Whether you are an early riser or prefer to get out of bed closer to midday, knowing how to greet someone in another language in the morning is always useful.
Using greetings specific to the time of day makes for much more pleasant interactions and allows you to mix up your vocabulary so you don’t get bored of saying the same “hello” every time.
Germans value a morning greeting as it is seen as polite and so wishing someone a “good morning” will not only make people open up to you more, but you will likely get a nice greeting said back to you.
German is not only spoken across all 18 of the federal German states but also in Switzerland and Austria and each area has its own colloquial morning greeting.
This guide will teach you how to say “good morning” in all the different German-speaking regions so you can wish someone well in the morning no matter where you are.
How to Say Good Morning in German at a Glance
- Guten Morgen – Good morning
- Morgen – Morning
- Grüß Gott – Good day. (lit. Say hi to god for me)
- Grüß Dich – Hello there
- Moin – Good morning – Northern Germany
- Moin Moin – Good morning (Informal) – Northern Germany
- Moinsen – Good morning (Informal) – Northern Germany
- Servus – Hello
- Mojen – Good morning – Berlin
- Grüezi – Good morning (Formal) – Austria and Switzerland
- Grüessech – Good morning (Formal) – Austria and Switzerland
- Hoi – Good morning (Informal) – Austria and Switzerland
- Tschau – Ciao – Austria and Switzerland
- Sali – Salü – Hello – Switzerland
- Hallo – Hello
- Tag – Good Day
- Alles klar? – All good?
- Wie geht’s – How are you?
How to Say Good Morning in Germany
First, we will look at good morning greetings from Germany before moving on to other German-speaking countries later.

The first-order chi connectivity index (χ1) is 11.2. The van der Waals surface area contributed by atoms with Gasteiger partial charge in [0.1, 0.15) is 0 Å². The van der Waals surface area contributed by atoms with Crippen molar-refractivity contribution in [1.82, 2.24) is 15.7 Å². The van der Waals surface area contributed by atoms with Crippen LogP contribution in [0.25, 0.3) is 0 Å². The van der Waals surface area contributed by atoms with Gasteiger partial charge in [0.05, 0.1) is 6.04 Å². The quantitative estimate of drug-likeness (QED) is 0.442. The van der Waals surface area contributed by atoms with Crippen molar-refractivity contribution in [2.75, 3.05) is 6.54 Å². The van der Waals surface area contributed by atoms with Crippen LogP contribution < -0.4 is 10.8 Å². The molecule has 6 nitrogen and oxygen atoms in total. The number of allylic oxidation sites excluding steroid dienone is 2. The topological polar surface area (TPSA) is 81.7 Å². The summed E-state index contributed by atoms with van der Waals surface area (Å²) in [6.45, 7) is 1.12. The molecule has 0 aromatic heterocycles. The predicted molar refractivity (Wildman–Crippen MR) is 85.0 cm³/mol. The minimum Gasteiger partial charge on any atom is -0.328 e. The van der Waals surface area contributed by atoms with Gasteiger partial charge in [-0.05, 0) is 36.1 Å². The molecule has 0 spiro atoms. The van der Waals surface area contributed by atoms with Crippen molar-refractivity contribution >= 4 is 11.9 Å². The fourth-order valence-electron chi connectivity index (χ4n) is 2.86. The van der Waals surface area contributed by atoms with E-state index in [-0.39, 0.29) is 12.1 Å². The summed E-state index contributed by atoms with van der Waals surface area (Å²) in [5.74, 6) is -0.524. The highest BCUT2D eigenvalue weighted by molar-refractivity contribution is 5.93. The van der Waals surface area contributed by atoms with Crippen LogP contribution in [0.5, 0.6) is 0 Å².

Guten Morgen! – “Good Morning” in German
The most common way to say “good morning” in German is “Guten Morgen” and you can use this greeting across the whole of Germany.
Since “Guten Morgen” is such a common greeting, it is important to learn it when you are travelling around Germany so you can say “good morning” to anyone you interact with.
Actually, it can even be considered bad manners to not say “Guten Morgen” when you enter a business or meet up with someone.
Morgen – “Morning” in German
If you want to save time, or if you are not having a good morning, you can shorten “Guten Morgen” to simply “Morgen”
This abbreviated version expresses the same sentiment in a slightly more casual way and will enable you to greet people in a quick and simple manner without feeling like you are being rude by ignoring them.
Grüß Gott – “Good Day” in German
If you want to keep it nice and pleasant in the morning what better way to do it than to wish someone a “good day” in German which is “grüß Gott”.
Although “Grüß Gott” translates literally to “say hi to God for me”, it actually isn’t used in this religious sense and just means “good day” in German.
“Grüß Gott” is used commonly in the region of Bavaria as well as the whole of the south of Germany so if you ever want to say “good morning” in these parts of Germany “grüß Gott” is a great phrase to know.
Grüß Dich – “Hello There” in German
A variation of “grüß Gott” is “grüß Dich” which is a morning greeting that roughly translates to “hello there”.
“Grüß Dich” is also used in the south of Germany and so is a good greeting to know if you want to mix up your vocabulary.
However, since “grüß Dich” uses the informal “du”, it can only really be used with family and friends or people you already know, as it is a casual phrase.
For a safer bet use the more standard “grüß Gott” or simply stick with “Guten Morgen”.
Moin – “Good Morning” in German
“Moin” is a great German word to use in the morning as it simply means “good morning”.
This easy-to-remember word is used commonly as a “good morning” greeting in the north of Germany.
“Moin” can be a bit confusing however since you can also use this word as a greeting at any time of the day.